January 7, 2018
January 2, 2018
November 7, 2017
By Murat Oztaskin | June 28, 2017 | Lifestyle
With Aspen TREE, environmentalist Eden Vardy brings the focus back to the land.
A TREE grows in Aspen: In addition to tried-and-true perennials like herbs and fruit trees, Aspen TREE (whose acronym stands for “together regenerating the environment through education”) also produces eggs, milk, and other animal products, as well as greens, vegetables, and even, in its tropical greenhouse, bananas, lychees, and heirloom tomatoes, says Executive Director Eden Vardy.
“The interactions that take place in gardens are undeniably good for community,” says Eden Vardy. “The desire to share with neighbors is almost a byproduct of gardening.” It’s this communal mentality and a respect for the land that he aims to share at Aspen TREE, the educational “farm park” he founded with his wife, River, on the outskirts of Woody Creek in 2008. Born in Israel but raised in the valley, Vardy, now 31, studied food systems and eco-social design in college, all the while traveling—in Thailand, Uganda, Laos, China, and Mexico—to learn the ways that “more-traditional cultures” maintain “a healthy relationship to the land.”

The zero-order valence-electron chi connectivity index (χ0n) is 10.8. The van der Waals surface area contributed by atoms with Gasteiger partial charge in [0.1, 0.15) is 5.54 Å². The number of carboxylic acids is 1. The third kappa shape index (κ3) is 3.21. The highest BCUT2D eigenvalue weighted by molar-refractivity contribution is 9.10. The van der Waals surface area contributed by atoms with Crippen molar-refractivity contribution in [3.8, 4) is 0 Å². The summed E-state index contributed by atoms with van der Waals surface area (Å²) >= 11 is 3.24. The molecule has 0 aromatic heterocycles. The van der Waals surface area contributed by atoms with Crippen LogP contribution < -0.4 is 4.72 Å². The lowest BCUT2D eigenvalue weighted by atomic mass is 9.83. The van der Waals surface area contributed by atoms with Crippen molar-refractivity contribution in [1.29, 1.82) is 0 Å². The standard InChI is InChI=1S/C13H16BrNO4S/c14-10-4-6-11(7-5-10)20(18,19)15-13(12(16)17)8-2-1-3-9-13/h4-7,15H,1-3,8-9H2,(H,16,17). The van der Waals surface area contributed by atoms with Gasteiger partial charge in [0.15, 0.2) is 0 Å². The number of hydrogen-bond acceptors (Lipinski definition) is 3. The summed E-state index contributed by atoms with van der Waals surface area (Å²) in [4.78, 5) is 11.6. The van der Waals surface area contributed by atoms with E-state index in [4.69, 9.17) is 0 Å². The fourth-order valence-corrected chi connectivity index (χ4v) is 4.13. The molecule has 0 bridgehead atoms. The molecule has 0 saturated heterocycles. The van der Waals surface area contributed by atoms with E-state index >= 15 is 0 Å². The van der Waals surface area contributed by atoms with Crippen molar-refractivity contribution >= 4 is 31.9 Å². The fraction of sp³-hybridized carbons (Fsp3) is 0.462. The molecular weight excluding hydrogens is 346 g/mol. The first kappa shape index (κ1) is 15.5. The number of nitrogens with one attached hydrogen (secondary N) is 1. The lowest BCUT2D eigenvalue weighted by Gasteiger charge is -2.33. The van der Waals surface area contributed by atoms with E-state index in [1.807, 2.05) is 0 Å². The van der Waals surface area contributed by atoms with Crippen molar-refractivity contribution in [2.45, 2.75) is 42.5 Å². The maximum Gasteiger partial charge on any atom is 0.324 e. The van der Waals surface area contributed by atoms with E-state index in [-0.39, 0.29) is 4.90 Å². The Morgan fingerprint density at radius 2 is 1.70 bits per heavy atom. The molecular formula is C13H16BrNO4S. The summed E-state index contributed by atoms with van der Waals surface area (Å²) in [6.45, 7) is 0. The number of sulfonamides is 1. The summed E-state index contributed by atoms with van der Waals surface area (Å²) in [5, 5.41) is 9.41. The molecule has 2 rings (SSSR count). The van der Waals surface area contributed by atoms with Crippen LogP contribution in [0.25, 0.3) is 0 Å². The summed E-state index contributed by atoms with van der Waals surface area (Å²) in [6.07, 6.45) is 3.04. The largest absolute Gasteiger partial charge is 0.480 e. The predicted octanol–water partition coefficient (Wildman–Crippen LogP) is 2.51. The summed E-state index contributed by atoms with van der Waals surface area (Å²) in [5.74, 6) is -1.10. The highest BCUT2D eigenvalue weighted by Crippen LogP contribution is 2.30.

Now he’s teaching those very same lessons to Aspen’s next generation. Eschewing guilt-based rhetoric, Aspen TREE’s educational programs favor a focus on solutions, Vardy explains, such as showing kids how many seeds they can plant with the water they save by washing their hands more efficiently. The nonprofit also leads by example, running Farm Park at Cozy Point Ranch, a public “natural landscape where everything’s edible,” says Vardy.
It’s a paragon of sustainability, with systems designed to “eliminate the concept of waste altogether.” This kind of connection to the land is being reflected throughout the valley’s lush public and private gardens, including the edible garden in front of City Hall and the expanded Aspen Community Garden. But for all that, says Vardy, it still comes down to a simple truth: “A garden is a direct intervention point with nature.”
PHOTOGRAPHY COURTESY OF NOGA VARDY (GREENHOUSE); COURTESY OF CHELSEA GILMORE (VARDY)